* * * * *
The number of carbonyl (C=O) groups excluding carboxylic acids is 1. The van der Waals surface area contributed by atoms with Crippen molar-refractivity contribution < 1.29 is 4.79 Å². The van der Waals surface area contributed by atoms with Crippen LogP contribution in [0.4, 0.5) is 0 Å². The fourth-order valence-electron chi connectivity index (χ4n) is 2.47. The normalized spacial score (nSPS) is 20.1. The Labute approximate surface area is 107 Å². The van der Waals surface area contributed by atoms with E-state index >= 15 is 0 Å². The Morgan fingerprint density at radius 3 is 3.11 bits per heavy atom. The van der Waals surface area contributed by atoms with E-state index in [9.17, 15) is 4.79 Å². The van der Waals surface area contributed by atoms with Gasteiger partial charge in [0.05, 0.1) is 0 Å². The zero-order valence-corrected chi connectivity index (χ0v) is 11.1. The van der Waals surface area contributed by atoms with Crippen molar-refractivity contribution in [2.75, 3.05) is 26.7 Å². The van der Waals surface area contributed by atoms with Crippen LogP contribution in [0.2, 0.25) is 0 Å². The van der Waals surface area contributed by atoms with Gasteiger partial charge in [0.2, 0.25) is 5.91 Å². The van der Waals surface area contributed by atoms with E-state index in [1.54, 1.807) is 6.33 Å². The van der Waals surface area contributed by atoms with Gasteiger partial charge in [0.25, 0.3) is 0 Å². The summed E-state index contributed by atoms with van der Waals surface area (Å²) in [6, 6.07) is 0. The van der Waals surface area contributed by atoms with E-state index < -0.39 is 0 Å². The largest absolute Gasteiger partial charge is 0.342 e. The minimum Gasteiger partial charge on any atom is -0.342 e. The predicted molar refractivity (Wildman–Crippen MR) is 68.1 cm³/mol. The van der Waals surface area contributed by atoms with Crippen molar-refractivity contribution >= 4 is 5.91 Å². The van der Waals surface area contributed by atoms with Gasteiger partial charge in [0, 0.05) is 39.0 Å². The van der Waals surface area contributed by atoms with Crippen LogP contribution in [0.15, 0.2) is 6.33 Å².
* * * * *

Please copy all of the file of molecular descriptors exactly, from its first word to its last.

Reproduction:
The number of carbonyl (C=O) groups excluding carboxylic acids is 1. The van der Waals surface area contributed by atoms with Crippen molar-refractivity contribution < 1.29 is 4.79 Å². The van der Waals surface area contributed by atoms with Crippen LogP contribution in [0.4, 0.5) is 0 Å². The fourth-order valence-electron chi connectivity index (χ4n) is 2.47. The normalized spacial score (nSPS) is 20.1. The Labute approximate surface area is 107 Å². The van der Waals surface area contributed by atoms with E-state index >= 15 is 0 Å². The Morgan fingerprint density at radius 3 is 3.11 bits per heavy atom. The van der Waals surface area contributed by atoms with E-state index in [9.17, 15) is 4.79 Å². The van der Waals surface area contributed by atoms with Gasteiger partial charge in [0.05, 0.1) is 0 Å². The zero-order valence-corrected chi connectivity index (χ0v) is 11.1. The van der Waals surface area contributed by atoms with Crippen molar-refractivity contribution in [2.75, 3.05) is 26.7 Å². The van der Waals surface area contributed by atoms with Crippen LogP contribution in [0.2, 0.25) is 0 Å². The van der Waals surface area contributed by atoms with Gasteiger partial charge in [0.2, 0.25) is 5.91 Å². The van der Waals surface area contributed by atoms with E-state index in [1.54, 1.807) is 6.33 Å². The van der Waals surface area contributed by atoms with Gasteiger partial charge in [0.25, 0.3) is 0 Å². The summed E-state index contributed by atoms with van der Waals surface area (Å²) in [6, 6.07) is 0. The van der Waals surface area contributed by atoms with E-state index < -0.39 is 0 Å². The largest absolute Gasteiger partial charge is 0.342 e. The minimum Gasteiger partial charge on any atom is -0.342 e. The predicted molar refractivity (Wildman–Crippen MR) is 68.1 cm³/mol. The van der Waals surface area contributed by atoms with Crippen molar-refractivity contribution >= 4 is 5.91 Å². The van der Waals surface area contributed by atoms with Gasteiger partial charge in [0, 0.05) is 39.0 Å². The van der Waals surface area contributed by atoms with Crippen LogP contribution in [0.15, 0.2) is 6.33 Å².